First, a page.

And when a voice can thrill me to the bone;

I find Him in a taste that is exquisite,

Or outside in the yard, beneath a stone.

 

I find Him in the eye of my adored one,

Whose cheek so soft and tender touches mine;

I find Him in the petals and the branches,

And Sundays in the water and the wine.

 

I find Him in the grizzle-headed hunched ones,

Who fill up all the seats at Mass each week;

I find Him in the toddlers at Communion,

Who don’t know yet, the Kingdom that we seek.

 

I fail to see Him in the stone-faced statues,

Or wooden boxes draped with cloth of gold;

And ornate altars, edged with gilded touches,

Cannot arouse an ardour that’s gone cold.

 

I find Him in the hymns of Middle Ages,

and prayers and lines the Ancients wrote and said,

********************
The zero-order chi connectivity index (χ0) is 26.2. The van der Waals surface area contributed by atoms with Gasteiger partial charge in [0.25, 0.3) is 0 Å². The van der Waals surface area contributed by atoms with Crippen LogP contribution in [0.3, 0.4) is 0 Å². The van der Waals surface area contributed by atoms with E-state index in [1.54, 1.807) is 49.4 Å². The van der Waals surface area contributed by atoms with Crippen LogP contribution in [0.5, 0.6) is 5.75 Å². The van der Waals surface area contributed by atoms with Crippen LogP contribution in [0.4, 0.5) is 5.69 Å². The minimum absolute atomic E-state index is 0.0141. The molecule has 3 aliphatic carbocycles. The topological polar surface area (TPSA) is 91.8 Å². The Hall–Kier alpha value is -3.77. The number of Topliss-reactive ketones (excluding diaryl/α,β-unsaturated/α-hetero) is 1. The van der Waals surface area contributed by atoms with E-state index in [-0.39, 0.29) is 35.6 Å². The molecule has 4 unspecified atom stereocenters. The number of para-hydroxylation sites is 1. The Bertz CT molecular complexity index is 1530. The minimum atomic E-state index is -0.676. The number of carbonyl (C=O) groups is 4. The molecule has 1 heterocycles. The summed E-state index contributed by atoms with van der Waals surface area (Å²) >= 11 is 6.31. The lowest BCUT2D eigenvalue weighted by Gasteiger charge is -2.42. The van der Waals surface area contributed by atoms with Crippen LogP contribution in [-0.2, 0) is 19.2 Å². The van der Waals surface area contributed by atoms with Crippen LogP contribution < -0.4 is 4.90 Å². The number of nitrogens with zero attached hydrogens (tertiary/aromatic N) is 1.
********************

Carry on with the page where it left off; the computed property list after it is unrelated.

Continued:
but since he took my father from my presence,

a part of Him, to me is all but dead.

Kat Mortensen©2010 
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On Dying

 

I’m a hypocrite.

I’ll tell you I’m anti-euthanasia,

but only for the rest of them—

not for me.

I’m patho-logical.

If I’m sick with some

untreatable illness,

do away with me—

let’s get the suffering over,

so we can all go home.

Don’t lie me in a bed,

to shrivel up,

in wailing agony;

cut me loose,

and walk away,

knowing I’m free from it all!

Then incinerate me

and take me to a place

where the birds sing sweet

and the creatures of God

gambol, as they do.

 

Mix me with the dirt

(take some home with you)

and dust off your hands.

 

Kat Mortensen©2010 
Page copy protected against web site content infringement by Copyscape

For more participants in TFE’s Poetry Bus, please visit his site: Totalfeckineejit for the links. Thanks.

Monday Poem for the Poetry Bus

Between The Lines

 

You won’t find anything in this room to tell you who I am.

 

There’s nothing much in my wallet—a few receipts for groceries,

some small change and a library card (haven’t used that since the dispute

with my neighbour, the librarian).

 

Nothing in the dresser drawers will give me away—

the sort of junk no one knows what to do with—